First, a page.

Methandriol

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Methandriol
Methandriol.svg
Clinical data
Trade namesCrestabolic, Cytobolin, Diandren, Madiol, Stenediol, Mestenediol
SynonymsMetandriol; Methylandrostenediol; Methylandrostenediole; 17α-Methylandrost-5-ene-3β,17β-diol
Routes of
administration
By mouth
Drug classAndrogen; Anabolic steroid
Identifiers
CAS Number
PubChem CID
ChemSpider
UNII
ECHA InfoCard100.007.548 Edit this at Wikidata
Chemical and physical data
FormulaC20H32O2
Molar mass304.474 g·mol−1
3D model (JSmol)
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Methandriol (INN) (brand names Crestabolic, Cytobolin, Diandren, Madiol, Stenediol, Mestenediol), also known as methylandrostenediol, as well as 17α-methylandrost-5-ene-3β,17β-diol, is a synthetic, orally active androgen and anabolic steroid (AAS) which was developed by Organon and is used in both oral and injectable (as methandriol dipropionate, methandriol propionate, or methandriol bisenanthoyl acetate) formulations.[1][2] It is a 17α-alkylated AAS and the 17α-methylated derivative of the endogenous androgen prohormone androstenediol.[1][2]

Methandriol has been used in the treatment of breast cancer in women.[3] [4][5][6] It has been reported to be almost as virilizing as comparable doses of testosterone propionate and methyltestosterone in women.[7]

Methandriol remains marketed for clinical use only in Taiwan and for veterinary use (as methandriol dipropionate) only in Australia.[8]

Methandriol (brand name Androteston M, Notandron, Protandren) was previously marketed as 25 mL and 50 mg/mL aqueous suspensions for use by intramuscular injection.[9]

History[edit]

Methandriol was first synthesized in 1935 along with methyltestosterone and mestanolone.[3][10][11]

Androgen/anabolic steroid dosages for breast cancer

Route/form Androgen Dosage
Oral Methyltestosterone 30–200 mg/day
Fluoxymesterone 10–40 mg 3x/day
Calusterone 40 mg 4x/day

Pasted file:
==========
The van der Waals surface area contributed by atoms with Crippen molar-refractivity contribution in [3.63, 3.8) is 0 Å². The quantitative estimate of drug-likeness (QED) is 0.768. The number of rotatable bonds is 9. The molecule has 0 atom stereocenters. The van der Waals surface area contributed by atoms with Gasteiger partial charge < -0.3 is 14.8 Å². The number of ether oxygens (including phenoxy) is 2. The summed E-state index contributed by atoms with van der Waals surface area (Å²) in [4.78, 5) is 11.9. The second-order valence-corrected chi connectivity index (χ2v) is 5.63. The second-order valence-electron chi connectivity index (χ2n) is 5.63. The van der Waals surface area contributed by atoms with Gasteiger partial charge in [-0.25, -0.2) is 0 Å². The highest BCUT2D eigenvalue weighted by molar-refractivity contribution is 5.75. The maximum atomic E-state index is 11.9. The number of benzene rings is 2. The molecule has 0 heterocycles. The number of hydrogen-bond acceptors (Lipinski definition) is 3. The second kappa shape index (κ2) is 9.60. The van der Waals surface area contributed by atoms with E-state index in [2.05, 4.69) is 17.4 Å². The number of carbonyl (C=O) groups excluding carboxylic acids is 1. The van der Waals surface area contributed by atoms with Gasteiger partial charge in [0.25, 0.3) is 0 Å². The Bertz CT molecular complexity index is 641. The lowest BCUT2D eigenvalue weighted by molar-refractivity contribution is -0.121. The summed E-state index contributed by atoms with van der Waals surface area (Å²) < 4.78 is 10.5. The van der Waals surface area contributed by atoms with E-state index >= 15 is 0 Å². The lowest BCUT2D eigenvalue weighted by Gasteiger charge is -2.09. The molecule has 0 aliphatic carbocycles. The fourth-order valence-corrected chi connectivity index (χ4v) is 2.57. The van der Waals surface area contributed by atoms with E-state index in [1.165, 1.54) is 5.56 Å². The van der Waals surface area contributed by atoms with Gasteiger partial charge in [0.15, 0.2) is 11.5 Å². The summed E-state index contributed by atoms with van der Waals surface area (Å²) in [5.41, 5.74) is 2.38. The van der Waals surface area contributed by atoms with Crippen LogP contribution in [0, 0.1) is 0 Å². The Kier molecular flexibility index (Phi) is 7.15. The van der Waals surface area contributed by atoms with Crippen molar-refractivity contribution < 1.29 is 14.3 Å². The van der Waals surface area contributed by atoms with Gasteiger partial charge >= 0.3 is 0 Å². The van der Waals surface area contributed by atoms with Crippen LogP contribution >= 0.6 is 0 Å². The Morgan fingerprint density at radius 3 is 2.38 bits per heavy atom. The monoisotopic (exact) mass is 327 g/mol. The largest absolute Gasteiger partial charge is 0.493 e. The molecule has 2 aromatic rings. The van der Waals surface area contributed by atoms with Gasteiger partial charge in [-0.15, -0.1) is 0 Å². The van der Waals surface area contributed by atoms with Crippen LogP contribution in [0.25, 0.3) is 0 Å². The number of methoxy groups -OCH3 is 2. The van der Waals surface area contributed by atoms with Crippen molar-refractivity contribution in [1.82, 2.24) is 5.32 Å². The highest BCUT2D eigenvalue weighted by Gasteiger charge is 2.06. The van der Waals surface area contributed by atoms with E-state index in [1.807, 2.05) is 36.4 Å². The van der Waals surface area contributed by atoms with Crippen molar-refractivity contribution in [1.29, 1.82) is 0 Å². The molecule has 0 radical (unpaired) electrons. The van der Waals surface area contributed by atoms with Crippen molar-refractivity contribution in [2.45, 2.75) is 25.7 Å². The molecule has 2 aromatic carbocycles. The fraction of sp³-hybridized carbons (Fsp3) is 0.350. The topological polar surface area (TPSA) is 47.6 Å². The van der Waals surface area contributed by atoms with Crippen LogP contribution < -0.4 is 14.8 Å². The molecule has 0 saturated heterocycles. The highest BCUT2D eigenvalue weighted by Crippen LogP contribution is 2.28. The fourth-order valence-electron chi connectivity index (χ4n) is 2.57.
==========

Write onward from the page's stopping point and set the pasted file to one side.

Normethandrone 40 mg/day
IM injection Testosterone propionate 50–100 mg 3x/week
Testosterone enanthate 200–400 mg 1x/2–4 weeks
Testosterone cypionate 200–400 mg 1x/2–4 weeks
Methandriol (aq. susp.) 100 mg 3x/week
Androstanolone (aq. susp.) 300 mg 3x/week
Drostanolone propionate 100 mg 3x/week
Nandrolone decanoate 50–100 mg 1x/1–3 weeks
Nandrolone phenylpropionate 50–100 mg/week
Notes: Dosages are not necessarily equivalent. Sources: See template.

References[edit]

  1. ^ a b J. Elks (14 November 2014). The Dictionary of Drugs: Chemical Data: Chemical Data, Structures and Bibliographies. Springer. pp. 794–. ISBN 978-1-4757-2085-3.
  2. ^ a b I.K. Morton; Judith M. Hall (6 December 2012). Concise Dictionary of Pharmacological Agents: Properties and Synonyms. Springer Science & Business Media. pp. 177–. ISBN 978-94-011-4439-1.
  3. ^ a b Henderson, Edward; Weinberg, Marvin (1951). "Methylandrostenediol". The Journal of Clinical Endocrinology & Metabolism. 11 (6): 641–652. doi:10.1210/jcem-11-6-641. ISSN 0021-972X.
  4. ^ Homburger, F.; Kasdon, S. C.; Fishman, W. H. (1950). "Methylandrostenediol: A Non-Virilizing Derivative of Testosterone in Metastatic Cancer of the Breast". Experimental Biology and Medicine. 74 (1): 162–164. doi:10.3181/00379727-74-17840. ISSN 1535-3702.
  5. ^ Kasdon, S. C. (1952). "Methylandrostenediol in palliative treatment of breast cancer". JAMA: The Journal of the American Medical Association. 148 (14): 1212. doi:10.1001/jama.1952.02930140044014. ISSN 0098-7484.
  6. ^ Segaloff, Albert; Gordon, Douglas; Horwitt, Benjamin N.; Schlosser, Joseph V.; Murison, Paul J. (1952). "Hormonal therapy in cancer of the breast.II. Effect of methylandrostenediol on clinical course and hormonal excretion". Cancer. 5 (2): 271–274. doi:10.1002/1097-0142(195203)5:2<271::AID-CNCR2820050212>3.0.CO;2-W. ISSN 0008-543X.
  7. ^ Harold Gardiner-Hill (1958). Modern Trends in Endocrinology. Butterworth. p. 235. Foss (1956), using methylandrostenediol in doses of 100 milligrams daily in the treatment of patients with inoperable carcinoma of the breast, found it almost as virilizing as testosterone propionate or methyltestosterone in comparable doses.
  8. ^ https://www.drugs.com/international/methandriol.html
  9. ^ Heinrich Kahr (8 March 2013). Konservative Therapie der Frauenkrankheiten: Anzeigen, Grenzen und Methoden Einschliesslich der Rezeptur. Springer-Verlag. pp. 21–. ISBN 978-3-7091-5694-0.
  10. ^ Schänzer W (1996). "Metabolism of anabolic androgenic steroids". Clin. Chem. 42 (7): 1001–20. PMID 8674183.
  11. ^ Ruzicka, L.; Goldberg, M. W.; Rosenberg, H. R. (1935). "Sexualhormone X. Herstellung des 17-Methyl-testosterons und anderer Androsten- und Androstanderivate. Zusammenhänge zwischen chemischer Konstitution und männlicher Hormonwirkung". Helvetica Chimica Acta. 18 (1): 1487–1498. doi:10.1002/hlca.193501801203. ISSN 0018-019X.

External links[edit]